In our new three part series, we’re highlighting the different ways that social media is crucial to the fight for a more sustainable future.
As we approach Black Friday on the 27th November, an annual day associated with mass consumption, it’s never been more important for both brands and consumers alike to authentically embrace the ethos of sustainability. In light of the increasingly damaging impact our buying habits have on the planet, influencer marketing is a necessary tool for both brands and consumers to promote sustainable shopping habits. With COP26 bringing further attention to the urgent need for a collective effort to address climate change, brands must re-evaluate the true meaning of embracing sustainability across the board. It’s time for brands to work towards becoming a part of the solution and prioritise driving conversations around sustainability.
This month all eyes were turned to COP26, the 2021 United Nations Climate Change Conference, where world leaders gather to discuss our impact on the planet and aim to agree on global solutions. Held between 31st Oct – 12th Nov, this event offers a timely opportunity for world leaders to come together for the first time since the pandemic and reflect on humanity’s impact on the planet. Wearisma data reveals that this year interest in the conference has skyrocketed with the total number of influencers posting about #COP26 already 3x more than #COP25 in Q4 2019 – and we’re not even near the end of the quarter. Bringing attention to a widespread demand for action, this statistic calls upon brands to answer this call to action and make further commitments to functioning sustainably.
Interest in #sustainability is not slowing down
According to Wearisma data
- In the UK, engagements for #sustainability increased by approximately 87K in Q1 2021 compared to Q1 2020.
- Total influencers posting #sustainability content increased by 10K in this period compared to influencers in 2020, with an increased media value of approx £170K.
- In 2020 we reported that global audience engagement with sustainability content had risen by over 50% year-on-year between 2019 and 2020.
- This year, with the effects of the pandemic and continuing damage to the climate spurring on demands for sustainable living, interest in sustainability content has taken further leaps.
- Wearisma data shows engagements with sustainability content have increased over 100% YOY between 2020 and 2021.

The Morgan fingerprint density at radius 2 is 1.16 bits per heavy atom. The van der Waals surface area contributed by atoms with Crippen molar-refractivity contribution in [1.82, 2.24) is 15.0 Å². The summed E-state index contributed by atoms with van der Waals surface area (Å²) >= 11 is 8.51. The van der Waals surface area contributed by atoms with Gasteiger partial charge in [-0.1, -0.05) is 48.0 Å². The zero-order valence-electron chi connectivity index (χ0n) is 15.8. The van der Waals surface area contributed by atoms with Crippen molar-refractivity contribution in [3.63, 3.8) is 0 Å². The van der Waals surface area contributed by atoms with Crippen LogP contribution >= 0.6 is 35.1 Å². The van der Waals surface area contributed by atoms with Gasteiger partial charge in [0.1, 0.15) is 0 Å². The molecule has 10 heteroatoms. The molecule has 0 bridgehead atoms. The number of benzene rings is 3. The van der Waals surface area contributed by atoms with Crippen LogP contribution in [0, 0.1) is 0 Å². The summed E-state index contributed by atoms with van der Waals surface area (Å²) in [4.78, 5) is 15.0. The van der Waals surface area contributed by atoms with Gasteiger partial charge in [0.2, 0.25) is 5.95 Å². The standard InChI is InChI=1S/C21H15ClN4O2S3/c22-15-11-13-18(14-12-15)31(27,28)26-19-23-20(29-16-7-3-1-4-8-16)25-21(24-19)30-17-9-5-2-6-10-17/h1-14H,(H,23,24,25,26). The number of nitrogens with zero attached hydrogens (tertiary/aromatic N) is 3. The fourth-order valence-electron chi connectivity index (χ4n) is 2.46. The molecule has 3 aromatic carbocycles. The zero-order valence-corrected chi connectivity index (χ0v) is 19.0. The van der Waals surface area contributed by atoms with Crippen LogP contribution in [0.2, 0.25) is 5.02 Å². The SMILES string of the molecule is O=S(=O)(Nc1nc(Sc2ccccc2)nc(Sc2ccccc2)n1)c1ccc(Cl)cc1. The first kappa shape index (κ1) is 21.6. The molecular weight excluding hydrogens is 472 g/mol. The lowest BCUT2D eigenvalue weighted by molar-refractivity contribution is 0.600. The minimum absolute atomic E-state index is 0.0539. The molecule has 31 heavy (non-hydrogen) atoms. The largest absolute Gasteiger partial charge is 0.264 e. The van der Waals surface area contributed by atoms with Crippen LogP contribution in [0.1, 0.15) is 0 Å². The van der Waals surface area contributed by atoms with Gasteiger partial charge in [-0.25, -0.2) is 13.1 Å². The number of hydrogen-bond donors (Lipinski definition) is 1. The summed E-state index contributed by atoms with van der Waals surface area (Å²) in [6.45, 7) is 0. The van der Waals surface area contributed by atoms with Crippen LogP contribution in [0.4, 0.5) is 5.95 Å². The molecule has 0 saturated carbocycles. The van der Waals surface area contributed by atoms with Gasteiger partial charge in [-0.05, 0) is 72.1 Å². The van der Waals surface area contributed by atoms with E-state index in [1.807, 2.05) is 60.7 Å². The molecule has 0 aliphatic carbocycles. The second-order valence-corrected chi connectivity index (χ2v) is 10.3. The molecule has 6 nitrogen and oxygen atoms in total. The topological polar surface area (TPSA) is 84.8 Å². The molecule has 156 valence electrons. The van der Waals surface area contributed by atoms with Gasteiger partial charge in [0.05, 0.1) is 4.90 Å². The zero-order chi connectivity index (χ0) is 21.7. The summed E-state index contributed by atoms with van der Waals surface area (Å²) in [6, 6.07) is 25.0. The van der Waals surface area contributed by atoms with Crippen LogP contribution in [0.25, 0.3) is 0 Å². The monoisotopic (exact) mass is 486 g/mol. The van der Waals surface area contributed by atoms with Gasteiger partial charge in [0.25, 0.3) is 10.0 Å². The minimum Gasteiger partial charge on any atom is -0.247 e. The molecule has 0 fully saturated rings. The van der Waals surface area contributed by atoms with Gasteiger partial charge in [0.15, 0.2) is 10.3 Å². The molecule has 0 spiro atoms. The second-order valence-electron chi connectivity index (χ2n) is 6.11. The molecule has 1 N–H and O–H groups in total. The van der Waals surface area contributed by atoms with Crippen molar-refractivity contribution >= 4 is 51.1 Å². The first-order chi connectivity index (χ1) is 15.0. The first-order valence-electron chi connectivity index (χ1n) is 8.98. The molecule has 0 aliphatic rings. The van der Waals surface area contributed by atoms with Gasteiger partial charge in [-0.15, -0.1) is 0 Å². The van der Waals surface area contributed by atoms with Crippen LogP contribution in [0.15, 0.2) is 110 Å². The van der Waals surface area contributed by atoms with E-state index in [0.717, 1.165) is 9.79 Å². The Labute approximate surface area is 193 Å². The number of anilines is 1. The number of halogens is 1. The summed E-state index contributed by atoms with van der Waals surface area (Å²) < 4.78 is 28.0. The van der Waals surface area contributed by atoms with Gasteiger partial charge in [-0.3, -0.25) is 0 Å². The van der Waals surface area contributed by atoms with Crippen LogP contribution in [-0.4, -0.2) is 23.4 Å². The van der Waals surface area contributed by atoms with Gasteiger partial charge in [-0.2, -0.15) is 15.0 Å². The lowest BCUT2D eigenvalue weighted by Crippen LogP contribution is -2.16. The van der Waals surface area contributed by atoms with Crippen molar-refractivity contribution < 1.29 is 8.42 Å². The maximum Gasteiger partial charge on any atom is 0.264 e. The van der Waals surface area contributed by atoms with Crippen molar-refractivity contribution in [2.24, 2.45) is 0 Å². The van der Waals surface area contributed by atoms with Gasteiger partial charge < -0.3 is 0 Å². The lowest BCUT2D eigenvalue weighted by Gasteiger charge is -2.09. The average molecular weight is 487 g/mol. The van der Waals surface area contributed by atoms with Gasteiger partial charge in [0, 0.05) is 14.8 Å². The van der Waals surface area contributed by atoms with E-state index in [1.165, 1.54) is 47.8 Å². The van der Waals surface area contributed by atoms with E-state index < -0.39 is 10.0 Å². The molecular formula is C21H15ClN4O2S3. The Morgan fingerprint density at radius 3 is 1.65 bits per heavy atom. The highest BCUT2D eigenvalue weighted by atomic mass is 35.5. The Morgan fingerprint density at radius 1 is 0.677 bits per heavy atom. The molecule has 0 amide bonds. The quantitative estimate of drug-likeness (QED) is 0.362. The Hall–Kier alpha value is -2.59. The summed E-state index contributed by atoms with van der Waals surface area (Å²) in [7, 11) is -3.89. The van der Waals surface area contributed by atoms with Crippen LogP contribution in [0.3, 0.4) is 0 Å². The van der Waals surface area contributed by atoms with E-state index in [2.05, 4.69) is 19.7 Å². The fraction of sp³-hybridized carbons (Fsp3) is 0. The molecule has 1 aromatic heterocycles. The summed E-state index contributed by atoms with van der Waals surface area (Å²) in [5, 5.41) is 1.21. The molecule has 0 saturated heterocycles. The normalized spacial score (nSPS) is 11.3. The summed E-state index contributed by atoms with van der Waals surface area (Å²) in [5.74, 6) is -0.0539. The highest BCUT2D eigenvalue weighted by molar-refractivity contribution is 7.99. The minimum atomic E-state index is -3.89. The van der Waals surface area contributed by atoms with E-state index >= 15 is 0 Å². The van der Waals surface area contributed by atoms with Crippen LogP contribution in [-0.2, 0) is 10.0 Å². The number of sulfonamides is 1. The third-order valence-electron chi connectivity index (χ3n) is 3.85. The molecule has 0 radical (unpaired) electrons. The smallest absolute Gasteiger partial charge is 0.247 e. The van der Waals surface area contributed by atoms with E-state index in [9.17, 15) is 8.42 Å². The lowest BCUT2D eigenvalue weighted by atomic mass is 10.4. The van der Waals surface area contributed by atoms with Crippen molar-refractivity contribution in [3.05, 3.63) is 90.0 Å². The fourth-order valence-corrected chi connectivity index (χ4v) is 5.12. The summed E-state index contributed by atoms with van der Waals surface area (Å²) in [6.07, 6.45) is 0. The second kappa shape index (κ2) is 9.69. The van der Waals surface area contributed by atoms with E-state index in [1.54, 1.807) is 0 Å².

- Globally, total engagements for the entire of 2020 sat comfortably at 81 million; by November 2021 engagements have already more than doubled across all platforms for sustainability content, with a current total of 176 million.
With sustainability forming an increasingly important part of the conversation in our online community, implementing a sustainable brand strategy is essential to forming a successful and resilient brand identity in the modern day. Brands must take action and activate sustainable values as an integral part of their ethos, across everything from how products are marketed to behind-the-scenes business operations. As always, transparency is everything; being open about how products are made and exactly who they are working are important steps all brands should be taking.
With sustainability forming an increasingly important part of the conversation in our online communities, it’s essential for brands to implement these values into their marketing strategy.
Brands can use social media in three crucial ways to commit to sustainability:
- Be transparent. Openly communicate with consumers about how products are made and who your brand chooses to work with.
- Authentically promote sustainable initiatives and avoid greenwashing.
- Partner with influencers who are genuinely sustainable.
In a recent interview with Talking Influence, our CEO and Founder Jenny Tsai reflects on the emerging need for brands to authentically engage with social causes in their marketing strategies:
“The new phenomenon labelled ‘cause marketing’, meaning actively tying your brand’s image to an important issue, is key to connecting with socially conscious millennial and gen-z consumers…Brands are increasingly shining a light on their core values as part of their communication goals. Done well, brands can ensure, and maintain, relevance and influence. But if the efforts are deemed inauthentic, audiences are quick to call brands out.”
Shouting ‘sustainability’ from rooftops but doing nothing that impacts your own brand’s day-to-day strategies – whether that is marketing or product production – is missing the point of this surge in demand for sustainability content. It’s time to realise sustainability is more than just a buzzword; rather, it’s a call to action to prioritise our relationship with the planet. We have now entered an era where sustainability has evolved beyond a buzzword reserved for niche clothing brands into an essential consideration for brands and influencers hoping to remain relevant in the current online sphere.